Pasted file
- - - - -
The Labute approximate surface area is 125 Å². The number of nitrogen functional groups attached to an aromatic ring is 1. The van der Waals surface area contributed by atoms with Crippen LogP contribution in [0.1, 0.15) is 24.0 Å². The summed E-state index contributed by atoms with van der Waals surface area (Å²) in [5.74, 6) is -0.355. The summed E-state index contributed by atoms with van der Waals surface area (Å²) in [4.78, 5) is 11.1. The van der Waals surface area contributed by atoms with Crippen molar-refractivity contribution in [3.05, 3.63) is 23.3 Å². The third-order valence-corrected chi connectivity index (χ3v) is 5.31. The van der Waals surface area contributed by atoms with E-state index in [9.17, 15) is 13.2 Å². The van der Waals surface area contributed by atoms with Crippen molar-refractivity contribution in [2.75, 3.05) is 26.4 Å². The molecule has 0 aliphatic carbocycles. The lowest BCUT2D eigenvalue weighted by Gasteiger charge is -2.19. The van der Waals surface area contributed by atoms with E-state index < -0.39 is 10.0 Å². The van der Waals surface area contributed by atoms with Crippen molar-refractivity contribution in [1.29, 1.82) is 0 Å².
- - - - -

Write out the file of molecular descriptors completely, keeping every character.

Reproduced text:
The Labute approximate surface area is 125 Å². The number of nitrogen functional groups attached to an aromatic ring is 1. The van der Waals surface area contributed by atoms with Crippen LogP contribution in [0.1, 0.15) is 24.0 Å². The summed E-state index contributed by atoms with van der Waals surface area (Å²) in [5.74, 6) is -0.355. The summed E-state index contributed by atoms with van der Waals surface area (Å²) in [4.78, 5) is 11.1. The van der Waals surface area contributed by atoms with Crippen molar-refractivity contribution in [3.05, 3.63) is 23.3 Å². The third-order valence-corrected chi connectivity index (χ3v) is 5.31. The van der Waals surface area contributed by atoms with E-state index in [9.17, 15) is 13.2 Å². The van der Waals surface area contributed by atoms with Crippen molar-refractivity contribution in [2.75, 3.05) is 26.4 Å². The molecule has 0 aliphatic carbocycles. The lowest BCUT2D eigenvalue weighted by Gasteiger charge is -2.19. The van der Waals surface area contributed by atoms with E-state index < -0.39 is 10.0 Å². The van der Waals surface area contributed by atoms with Crippen molar-refractivity contribution in [1.29, 1.82) is 0 Å².